‘No Better Champion’
NIH Mourns Porter, Longtime Friend of Medical Research
“There is no better champion for medical research than John Porter.” When then-NIAMS director Dr. Stephen Katz made that observation in 2011, legendary legislator Porter had been retired from Congress for a decade already. However, he’d never paused his efforts to increase support for NIH and for the medical research enterprise at large.
Porter died on June 3 at age 87.
For 21 years, the Republican represented the North Shore of Chicago, northwest suburbs and eastern Lake County of Illinois in the U.S. House of Representatives, serving the 10th district from January 1980 until retiring in January 2001.
He was a member of the House Appropriations Committee and chaired its Subcommittee on Labor, Health and Human Services, Education and Related Agencies. The committee had jurisdiction over all of NIH’s health programs, as well as those of other health-related federal agencies.
Over the period of 1998 to 2003, Congress doubled the NIH budget. Porter was widely recognized as the lead architect of that “remarkable legislative achievement,” said NIH acting director Dr. Lawrence Tabak, addressing the Advisory Committee to the Director on June 9. “Mr. Porter was one of the greatest champions of NIH in the history of the agency. NIH has lost one of our most stalwart heroes.”
Congressman Porter’s numerous achievements as a visionary public servant cemented his legacy. Under his leadership, influence and advocacy, the educational and health-related programs of federal agencies such as NIH flourished.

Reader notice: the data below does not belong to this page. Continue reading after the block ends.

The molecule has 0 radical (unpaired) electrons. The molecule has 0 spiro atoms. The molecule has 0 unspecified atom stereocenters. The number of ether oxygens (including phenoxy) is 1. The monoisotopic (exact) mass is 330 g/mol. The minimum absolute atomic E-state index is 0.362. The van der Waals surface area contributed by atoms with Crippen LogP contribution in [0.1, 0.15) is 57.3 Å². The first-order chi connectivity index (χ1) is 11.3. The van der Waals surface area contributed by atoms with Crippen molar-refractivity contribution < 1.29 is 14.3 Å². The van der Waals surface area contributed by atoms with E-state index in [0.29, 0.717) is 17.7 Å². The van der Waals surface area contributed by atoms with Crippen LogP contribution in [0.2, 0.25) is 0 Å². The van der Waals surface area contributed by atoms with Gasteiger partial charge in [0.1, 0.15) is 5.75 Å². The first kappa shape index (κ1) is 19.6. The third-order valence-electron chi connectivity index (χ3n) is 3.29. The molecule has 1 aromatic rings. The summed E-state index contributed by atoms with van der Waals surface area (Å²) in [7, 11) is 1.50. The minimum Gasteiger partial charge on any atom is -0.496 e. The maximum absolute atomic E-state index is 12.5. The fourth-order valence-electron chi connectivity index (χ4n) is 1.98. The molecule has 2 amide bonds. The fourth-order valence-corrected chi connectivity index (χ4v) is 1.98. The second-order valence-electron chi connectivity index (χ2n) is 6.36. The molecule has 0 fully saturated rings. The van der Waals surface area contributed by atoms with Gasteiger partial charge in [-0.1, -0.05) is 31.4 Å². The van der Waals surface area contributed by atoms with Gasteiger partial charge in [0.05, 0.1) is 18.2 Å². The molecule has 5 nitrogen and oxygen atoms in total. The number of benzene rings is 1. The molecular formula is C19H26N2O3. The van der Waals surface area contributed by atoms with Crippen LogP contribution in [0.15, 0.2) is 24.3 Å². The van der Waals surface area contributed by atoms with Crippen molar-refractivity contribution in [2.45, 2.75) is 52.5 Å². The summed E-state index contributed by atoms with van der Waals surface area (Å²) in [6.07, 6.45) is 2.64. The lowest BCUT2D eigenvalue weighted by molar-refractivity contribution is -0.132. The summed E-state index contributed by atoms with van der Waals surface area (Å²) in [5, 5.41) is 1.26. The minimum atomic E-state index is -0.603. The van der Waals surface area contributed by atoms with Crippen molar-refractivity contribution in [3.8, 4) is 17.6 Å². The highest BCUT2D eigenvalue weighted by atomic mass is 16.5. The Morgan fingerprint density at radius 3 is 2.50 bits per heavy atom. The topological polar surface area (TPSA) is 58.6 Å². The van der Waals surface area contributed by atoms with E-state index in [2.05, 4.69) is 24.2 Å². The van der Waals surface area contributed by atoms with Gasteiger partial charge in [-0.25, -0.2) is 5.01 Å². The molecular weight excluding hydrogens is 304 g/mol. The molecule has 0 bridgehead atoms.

In addition, Porter’s commitment to the health and well-being of American citizens continued well after he left Congress. He chaired Research!America and served as vice chair of the Foundation for the NIH. He was a member of the Institute of Medicine of the National Academy of Sciences and the boards of the RAND Corporation and the American Heart Association.
Porter received 10 honorary degrees and more than 275 awards, including the Mary Woodard Lasker Award for Public Service in 2000.
In January 2014, the National Academy of Sciences honored Porter with its esteemed Public Welfare Medal, “for being a tireless and effective advocate for scientific research over more than three decades, first in Congress and then in private life, thereby helping to maintain the preeminent status of biomedical research in the United States.”
Later that spring, NIH hosted a scientific symposium and a dedication ceremony to celebrate completion of the John Edward Porter Neuroscience Research Center (PNRC) on the main Bethesda campus. The 500,000-square-foot, state-of-the-art complex had been built in 2 phases and brought together 800 neuroscientists from 10 institutes and centers across NIH in an effort to spur new advances in understanding the nervous system in health and disease. PNRC’s footprint nearly matched that of its namesake.
In prescient remarks at the time, Porter called on investigators to defend research to the public and announced plans for a national campaign to reach all Americans about the importance of science.
“Each one of us has to be involved,” he said. “Let’s work together to put science and research at our country’s highest priority. Now is the time to do it!”